PAMELA TAYLOR, BROWNSVILLE RESIDENT VOTED FOR TRUMP: My son-in-law say we live in a gated community. I mean, you have to laugh about it, you know.

LAVANDERA: You have to.

(Voice-over): Taylor voted for Trump and wants to see illegal immigration controlled. She once found an undocumented migrant hiding from Border Patrol agents in her living room. But she warns the rest of the country that a wall won't work.

TAYLOR: That wall is not going to stop them. If it's 20 feet high, they're going to get a 21-foot ladder, right?

LAVANDERA (on camera): Donald Trump wants to build this bigger, more powerful wall.

TAYLOR: I would like for Mr. Trump to -- I will even feed him if he will come down here and talk to the people.

LAVANDERA (voice-over): Until then, life on the border will keep passing by Pamela Taylor's front porch and it might even stop for a quick drink.


COSTELLO: That was CNN's Ed Lavandera reporting.

Coming up in the NEWSROOM, the world's fastest man has to hand over one of his medals. Why is Usain Bolt losing one of his medals? We'll talk about that next.


[10:57:00] COSTELLO: Andy, Andy Scholes, you want me to talk about the New England Patriots. And you know how I feel -- I'm sorry, Bostonians. I'm sorry.

ANDY SCHOLES, CNN SPORTS CORRESPONDENT: Carol, you're going to the Super Bowl again. We've got to talk about them.

COSTELLO: I would like the Falcons to win.


SCHOLES: We'll see. You know, the Patriots are the favorites. And Bill Belichick and Tom Brady have been so good for so long, they're going to go down as the greatest coach-quarterback combo ever. And I know you don't like to talk about it, Carol, but their run has just been incredible.

Just think about this. Brady has played 15 seasons as the Patriots' quarterback. He's going to his seventh Super Bowl. We likely are never going to see a run like this ever again. And winning attitude in New England it's become infectious. And CNN's own Hines Ward, well, he asked the team, what is the Patriot way?


HINES WARD, CNN SPORTS CORRESPONDENT: What is it about you guys that makes you guys so special?

ROB NINKOVICH, PATRIOTS LINEBACKER: I think it's just the mental toughness, you know, being able to fight through adversity.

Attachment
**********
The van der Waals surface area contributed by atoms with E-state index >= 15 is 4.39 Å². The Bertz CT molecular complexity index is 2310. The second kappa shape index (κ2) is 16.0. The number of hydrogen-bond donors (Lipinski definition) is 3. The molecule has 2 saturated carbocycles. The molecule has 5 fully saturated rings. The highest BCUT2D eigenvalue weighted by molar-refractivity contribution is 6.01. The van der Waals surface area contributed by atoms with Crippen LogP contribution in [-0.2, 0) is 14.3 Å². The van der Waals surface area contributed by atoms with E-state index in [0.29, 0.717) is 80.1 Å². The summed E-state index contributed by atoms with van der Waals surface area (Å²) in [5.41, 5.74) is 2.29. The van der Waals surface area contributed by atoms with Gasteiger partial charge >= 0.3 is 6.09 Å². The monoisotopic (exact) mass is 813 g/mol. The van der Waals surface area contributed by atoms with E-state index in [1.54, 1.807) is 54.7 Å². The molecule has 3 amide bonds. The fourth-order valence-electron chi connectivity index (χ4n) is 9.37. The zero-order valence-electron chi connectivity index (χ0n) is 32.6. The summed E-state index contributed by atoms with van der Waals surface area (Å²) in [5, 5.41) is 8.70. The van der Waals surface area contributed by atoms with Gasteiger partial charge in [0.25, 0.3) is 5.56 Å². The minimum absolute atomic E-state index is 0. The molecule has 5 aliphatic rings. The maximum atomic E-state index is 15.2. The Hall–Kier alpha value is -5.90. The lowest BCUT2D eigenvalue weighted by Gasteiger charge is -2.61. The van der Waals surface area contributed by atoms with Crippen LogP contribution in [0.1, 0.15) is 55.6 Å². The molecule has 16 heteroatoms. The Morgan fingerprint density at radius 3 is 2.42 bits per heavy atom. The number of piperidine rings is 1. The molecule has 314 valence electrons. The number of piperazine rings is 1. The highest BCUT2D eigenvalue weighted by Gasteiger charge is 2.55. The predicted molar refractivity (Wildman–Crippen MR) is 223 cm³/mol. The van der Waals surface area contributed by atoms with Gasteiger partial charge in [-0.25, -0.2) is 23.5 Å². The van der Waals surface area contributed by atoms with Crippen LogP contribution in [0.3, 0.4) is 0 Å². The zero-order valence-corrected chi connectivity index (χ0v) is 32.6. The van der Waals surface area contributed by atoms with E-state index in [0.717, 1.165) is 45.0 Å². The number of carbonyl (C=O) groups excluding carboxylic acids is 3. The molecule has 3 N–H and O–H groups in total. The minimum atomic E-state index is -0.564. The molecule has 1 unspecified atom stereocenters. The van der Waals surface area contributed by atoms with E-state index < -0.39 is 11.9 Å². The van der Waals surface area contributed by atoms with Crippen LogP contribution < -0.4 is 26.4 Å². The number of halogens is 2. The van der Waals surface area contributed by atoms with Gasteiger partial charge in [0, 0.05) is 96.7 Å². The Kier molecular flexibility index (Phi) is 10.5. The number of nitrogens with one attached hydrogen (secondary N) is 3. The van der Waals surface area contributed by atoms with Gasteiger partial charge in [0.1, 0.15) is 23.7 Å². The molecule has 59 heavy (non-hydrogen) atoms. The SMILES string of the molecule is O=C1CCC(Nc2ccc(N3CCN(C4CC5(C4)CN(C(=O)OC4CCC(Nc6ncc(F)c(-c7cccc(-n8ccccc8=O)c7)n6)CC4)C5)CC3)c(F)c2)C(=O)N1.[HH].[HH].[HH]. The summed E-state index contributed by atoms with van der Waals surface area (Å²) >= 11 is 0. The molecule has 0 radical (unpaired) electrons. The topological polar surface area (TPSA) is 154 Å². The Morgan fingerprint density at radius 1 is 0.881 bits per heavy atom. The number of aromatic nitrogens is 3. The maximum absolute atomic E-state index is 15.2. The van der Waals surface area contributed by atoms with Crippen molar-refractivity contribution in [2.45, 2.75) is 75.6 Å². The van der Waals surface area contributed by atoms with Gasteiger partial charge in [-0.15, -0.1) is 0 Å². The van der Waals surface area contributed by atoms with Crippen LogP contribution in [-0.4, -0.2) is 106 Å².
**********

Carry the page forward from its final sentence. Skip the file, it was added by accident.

LEGARRETTE BLOUNT, PATRIOTS RUNNING BACK: We got arguably the best coach to ever the coach the game of football. We got arguably the best quarterback to ever played the game.

JULIAN EDELMAN, PATRIOTS WIDE RECEIVER: Secret weapon, just learning about what we got to do and not falling into the noise or the hype. And preparation and practice. (END VIDEO CLIP)

SCHOLES: Now meanwhile, Falcons fever, it's running wild in Atlanta. Even Georgia's Supreme Court is getting in on it. They held a special session where they wished the team well on their trip to the Super Bowl in Houston.


P. HARRIS HINES, CHIEF JUSTICE: It's been a great season. And now it's time for all Falcons fans to rise up,

Go, Falcons.



SCHOLES: Rough news for a Jamaican legend Usain Bolt today. The International Olympic Committee saying that Bolt will have to hand back his gold medal from the four by 100 relay at the 2008 Beijing games. His team disqualified because his teammate Nessa Carter tested positive for a banned substance in a re-test. And so without that gold medal it means Bolt no longer has the heralded triple-triple which was winning 100-meter, 200-meter and 4-by-100 meter relay in three straight Olympics.

I would like to note, though, Bolt is not implicated in any doping.

And finally, Denver Broncos legend John Elway was in D.C. over the weekend for the inauguration festivities. The cabdriver, not knowing who his passengers were, was just talking about football and he admitted John Elway was the greatest quarterback of all time. And then this happened.


UNIDENTIFIED FEMALE: Would you know John Elway if you saw him?


UNIDENTIFIED FEMALE: If you ran into him, would you know who he was?



UNIDENTIFIED FEMALE: Why don't you turn around?

UNIDENTIFIED MALE: Look at that man right there.



UNIDENTIFIED MALE: Oh, come on, man, are you serious? Come on, man. John Elway.

ELWAY: How are you doing, sir?

UNIDENTIFIED MALE: Damn. I got to take a picture.


SCHOLES: It was cool to see how happy he got, Carol. I wonder he was probably embarrassed, though, that he kept going on and on about Elway and how great he was and he's sitting right there in the back.

COSTELLO: That's like the cutest thing ever. It's a good thing he didn't say Peyton Manning.


COSTELLO: Yes, exactly. Thank you, Andy, you made my day, as usual.

Thank you for joining me today. I'm Carol Costello. "AT THIS HOUR WITH BERMAN AND BOLDUAN" starts now.

JOHN BERMAN, CNN ANCHOR: Hello, everyone. I'm John Berman.

KATE BOLDUAN, CNN ANCHOR: Hi, everybody. I'm Kate Bolduan. We have breaking --